Published by Kartik Subramaniam
In short, I’ve seen it all. I’ve seen people join the business during deep recessions and also in the best of markets. I’ve witnessed many people start out in different circumstances and have noticed three common reasons may fail to launch their careers once they leave our classes. This is true whether students take real estate classes in Los Angeles or otherwise.
Understanding these pitfalls can help you avoid them and ultimately succeed. My deepest wish is for you to be successful in your endeavors, and a large part of success is avoiding common mistakes.
I recently recorded a YouTube video onthree reasons I think some people fail in the real estate business if they’re not careful:
1. They Fail to Treat It Like a Business
When people get into our industry, they often don’t manage their time well. The flexible hours that real estate provides can shock a former 9-to-5 salary worker in terms of the level of freedom they suddenly have in their schedule.
The change in routine feels nice. It’s tempting to get lazy. Instead of jolting awake to the alarm clock at 5:30 am, they realize they can sleep in if they want to. This also means they can stay out a little later. This often starts a cycle of time mismanagement.
They’ll start to go to bed a little later and then sleep in. When they had a 9-to-5, they would hit the gym at 6 am, be out by 7 am and be in the office by 8:30. But in real estate, agents can wake up when they want because they don’t need to be in the office at any set time. Their new flex hours, which could potentially be an asset, are now a stumbling block.
On the other hand, those who treat real estate like a real job maintain structure. They show up at their office in the morning and are ready to work. They don’t leave whenever they feel like it or treat it like a part-time gig. If you want full-time success, you need to be prospecting like a full-time job. You also need to constantly improve on your know-how and build upon your expertise.
Think about this analogy: You have a restaurant that opens at 11. Do you show up right at 11? No! You arrive a couple of hours early to do kitchen prep so when the doors open at 11, you offer great food and service to your customers.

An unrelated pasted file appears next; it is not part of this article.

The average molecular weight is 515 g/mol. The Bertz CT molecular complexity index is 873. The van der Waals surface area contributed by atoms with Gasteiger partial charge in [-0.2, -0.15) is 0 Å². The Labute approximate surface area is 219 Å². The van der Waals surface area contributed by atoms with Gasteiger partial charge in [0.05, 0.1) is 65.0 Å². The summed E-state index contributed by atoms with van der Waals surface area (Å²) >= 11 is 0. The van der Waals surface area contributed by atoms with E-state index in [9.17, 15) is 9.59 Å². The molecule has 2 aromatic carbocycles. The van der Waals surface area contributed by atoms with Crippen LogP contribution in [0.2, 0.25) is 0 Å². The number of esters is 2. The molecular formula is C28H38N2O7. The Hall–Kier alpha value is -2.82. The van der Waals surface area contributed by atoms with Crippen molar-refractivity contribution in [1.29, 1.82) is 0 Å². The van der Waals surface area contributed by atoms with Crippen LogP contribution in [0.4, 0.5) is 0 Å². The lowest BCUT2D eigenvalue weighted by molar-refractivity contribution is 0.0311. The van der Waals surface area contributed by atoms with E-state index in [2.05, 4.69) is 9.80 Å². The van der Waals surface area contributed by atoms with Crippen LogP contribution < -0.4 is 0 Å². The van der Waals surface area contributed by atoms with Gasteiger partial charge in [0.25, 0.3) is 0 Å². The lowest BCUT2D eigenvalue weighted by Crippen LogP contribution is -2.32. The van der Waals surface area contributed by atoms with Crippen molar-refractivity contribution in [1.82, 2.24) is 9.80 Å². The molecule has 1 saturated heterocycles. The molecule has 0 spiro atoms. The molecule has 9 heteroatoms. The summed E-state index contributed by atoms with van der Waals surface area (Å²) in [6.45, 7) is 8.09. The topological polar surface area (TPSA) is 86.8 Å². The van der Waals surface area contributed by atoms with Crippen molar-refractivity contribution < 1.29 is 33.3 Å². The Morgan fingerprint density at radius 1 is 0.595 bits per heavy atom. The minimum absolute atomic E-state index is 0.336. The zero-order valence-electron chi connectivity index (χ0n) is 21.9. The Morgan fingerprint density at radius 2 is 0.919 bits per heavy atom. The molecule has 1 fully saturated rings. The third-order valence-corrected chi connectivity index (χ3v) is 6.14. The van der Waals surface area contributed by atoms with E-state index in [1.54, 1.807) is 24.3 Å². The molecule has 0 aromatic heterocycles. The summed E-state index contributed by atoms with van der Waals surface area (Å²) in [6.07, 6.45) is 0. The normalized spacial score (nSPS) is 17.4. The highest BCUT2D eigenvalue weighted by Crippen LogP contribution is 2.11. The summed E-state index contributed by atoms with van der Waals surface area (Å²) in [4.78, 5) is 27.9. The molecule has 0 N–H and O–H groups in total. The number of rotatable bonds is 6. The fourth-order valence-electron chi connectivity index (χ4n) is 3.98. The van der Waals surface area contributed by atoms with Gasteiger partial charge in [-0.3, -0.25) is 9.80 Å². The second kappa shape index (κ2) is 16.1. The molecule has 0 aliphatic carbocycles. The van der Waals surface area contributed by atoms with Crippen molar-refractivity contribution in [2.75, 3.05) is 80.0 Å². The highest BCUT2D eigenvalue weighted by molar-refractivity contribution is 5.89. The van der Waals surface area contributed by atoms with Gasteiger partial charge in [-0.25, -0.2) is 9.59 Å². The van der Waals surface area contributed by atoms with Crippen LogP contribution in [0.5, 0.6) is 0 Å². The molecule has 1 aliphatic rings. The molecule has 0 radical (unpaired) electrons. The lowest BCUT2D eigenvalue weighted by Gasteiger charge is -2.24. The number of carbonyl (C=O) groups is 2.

The same goes for real estate. You need to apply the same discipline to your time as you did when external forces were dictating when you showed up and worked.
2. They Fail to Remember It’s a Sales Job
Your real estate job comprises two basic components: lead cultivation and closing. A lot of people float along hoping to stumble into deals handed to them by friends and family. Sure, you can probably survive the first six to ten months with deals from friends and family, but what happens when you sell the houses of everyone you know? What if you don’t have a big sphere of influence? Are you actively prospecting? Do you use social media to reach out to new prospects? Are you actively promoting yourself online and with everyone you meet?
This is a sales job! A lot of people aren’t naturally comfortable with the idea of being a salesperson. As a salesperson, you need tenacity and passion. Reaching out to new prospects and leads may initially feel uncomfortable but eventually you’ll get more comfortable with selling. You need to constantly be looking for new leads even when you are busy, so that you never have a time when you’re not.
3. They Run Out of Money
When you start the business, you’ll need to pass your real estate exam and pay license fees and association of Realtor dues. These can all add up quickly, especially if you’re using your own money to market and promote your listings.
Because escrows are often lengthly, it’s important to understand that it takes time to close on properties. During this time you’re not getting paid, so the first six to ten months can be rocky financially. I see some people return to the 9-to-5 job because they run out of money — however, this whole situation can be avoided with some preparation.
Before you start making enough to go full time, it will take time to build up a pipeline in the first year. Have some savings set aside or a spouse to support you until you make enough to sustain yourself again. Overall, a financial safety net increases your chance of success during an agent’s first year.
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